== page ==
Secure Shell File Transfer Protocol is a command-line interface client program to securely transfer files using an encrypted Secure Shell connection. SFTP should not be confused with running an FTP client over an SSH connection.

Start the sftp interface: SFTP


  • This gets a txt file from Teton and moves it to the Local System:
    get hello_world.txt destination_directory

  • This puts a txt file from the Local System onto Teton:
    put source_directory/hello_world.txt destination_directory


  • rclone is an updated and multithreaded version of the rsync utility, with robust capabilities.

    • functions as both a file synchronization and file transfer program

  • The rsync algorithm is a type of delta encoding and is used to minimize network usage. Zlib may be used for additional compression, and SSH or stunnel can be used for data security

  • Rsync is typically used to synchronize files and directories between two different systems.

    • For example, if the command rclone local-file is run, rclone will use SSH to connect as the user to remote-host


  • To sync the contents of dir1 to dir2 on the same system:
    rclone -r dir1/ dir2

  • To sync with a remote system:
    rclone -a ~/dir1


FTP (File Transfer Protocol) is a network protocol for transmitting files between computers over Transmission Control Protocol/Internet Protocol (TCP/IP) connections. Within the TCP/IP suite, FTP is considered an application layer protocol.

  • Although some systems might have a ftp client installed directly on the system, due to various security concerns, and that the protocol is being deprecated, ARCC does not have a client installed.

    • As a starting point, see the Wiki entry that states “Throughout 2021, the two major web browser vendors removed this ability. Support for the FTP protocol was first disabled in Google Chrome 88 in January 2021,[4] followed by Firefox 88.0 in April 2021.[5] In July 2021, Firefox 90 dropped FTP entirely,[6] and Google followed suit in October 2021, removing FTP entirely in Google Chrome 95”.


Where users require an ftp client we can offer a number of alternatives:

Globus Online

Globus manages file transfers between two computer systems. It is ideal for large files and available for many institutional clusters and networks.
This document covers the basics of using Globus and provides external links to more detailed information.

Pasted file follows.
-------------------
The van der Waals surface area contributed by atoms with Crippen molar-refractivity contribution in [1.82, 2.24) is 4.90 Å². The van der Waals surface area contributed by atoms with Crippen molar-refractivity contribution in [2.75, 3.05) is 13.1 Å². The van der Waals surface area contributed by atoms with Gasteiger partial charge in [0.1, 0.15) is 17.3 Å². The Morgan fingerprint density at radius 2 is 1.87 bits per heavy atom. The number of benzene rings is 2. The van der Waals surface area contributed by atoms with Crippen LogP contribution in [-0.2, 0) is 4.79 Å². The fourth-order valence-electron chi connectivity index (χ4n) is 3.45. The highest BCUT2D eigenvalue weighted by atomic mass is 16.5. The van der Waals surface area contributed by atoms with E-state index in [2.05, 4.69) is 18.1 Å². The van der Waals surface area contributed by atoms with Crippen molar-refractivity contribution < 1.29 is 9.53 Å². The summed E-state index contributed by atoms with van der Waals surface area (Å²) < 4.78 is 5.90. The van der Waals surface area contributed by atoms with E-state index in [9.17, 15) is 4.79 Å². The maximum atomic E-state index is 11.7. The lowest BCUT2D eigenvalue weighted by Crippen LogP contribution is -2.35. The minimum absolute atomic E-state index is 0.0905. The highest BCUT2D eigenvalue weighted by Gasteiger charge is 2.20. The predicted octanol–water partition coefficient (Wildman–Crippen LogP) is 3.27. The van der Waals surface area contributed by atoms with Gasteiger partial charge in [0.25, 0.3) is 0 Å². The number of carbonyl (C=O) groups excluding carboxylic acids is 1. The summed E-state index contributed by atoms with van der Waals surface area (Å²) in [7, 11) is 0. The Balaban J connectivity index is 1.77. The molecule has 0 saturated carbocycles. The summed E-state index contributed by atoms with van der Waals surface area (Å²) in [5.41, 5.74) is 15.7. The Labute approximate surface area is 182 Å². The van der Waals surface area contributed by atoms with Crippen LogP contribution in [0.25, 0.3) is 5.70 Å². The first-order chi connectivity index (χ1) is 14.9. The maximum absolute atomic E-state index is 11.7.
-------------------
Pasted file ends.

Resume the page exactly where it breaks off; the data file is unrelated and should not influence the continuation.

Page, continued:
If you’re a first time user or simply need a refresher, please refer to Globus’ excellent step by step guide.

Using Globus in Brief

  1. Login to Globus' Web app.

    1. Click “Login”.

    2. To use UWyo’s organizational login, search for ‘University of Wyoming’.

      1. Note that this step may be skipped if Globus still has you cached.

  2. Enter or search for an endpoint or collection in the ‘Collection’ field or find recently used endpoints under ENDPOINTS in the left pane.

    1. The Teton/Alcova collection is ‘ARCC Teton’.

  3. Click ‘Transfer or Sync to…’ in the panel on the right side of the page.

  4. Enter/find a second collection.

  5. Browse to the appropriate source and destination folders in both collections.

  6. Select the files/folders you wish to copy and click ‘Start’.

  7. Click ‘Activity’ in the left pane to observe the transfer progress.

Globus file share instructions

See Globus' instructions on sharing data to learn how to create and share an upload/download repository that you can control access to.

Globus Connect Personal

Globus Connect Personal allows you to share and transfer files to and from your laptop or desktop computer. GCP supports the three primary OS’s. The default is for Mac; click the ‘Show me other supported operating systems’ toggle to download for Linux and Windows.

Note that GCP has a “High Assurance” option for Protected Health Information or Controlled Unclassified Information.

Globus Command Line Interface (CLI)

If you need to use a command line interface, please refer to Globus’ excellent step by step guide.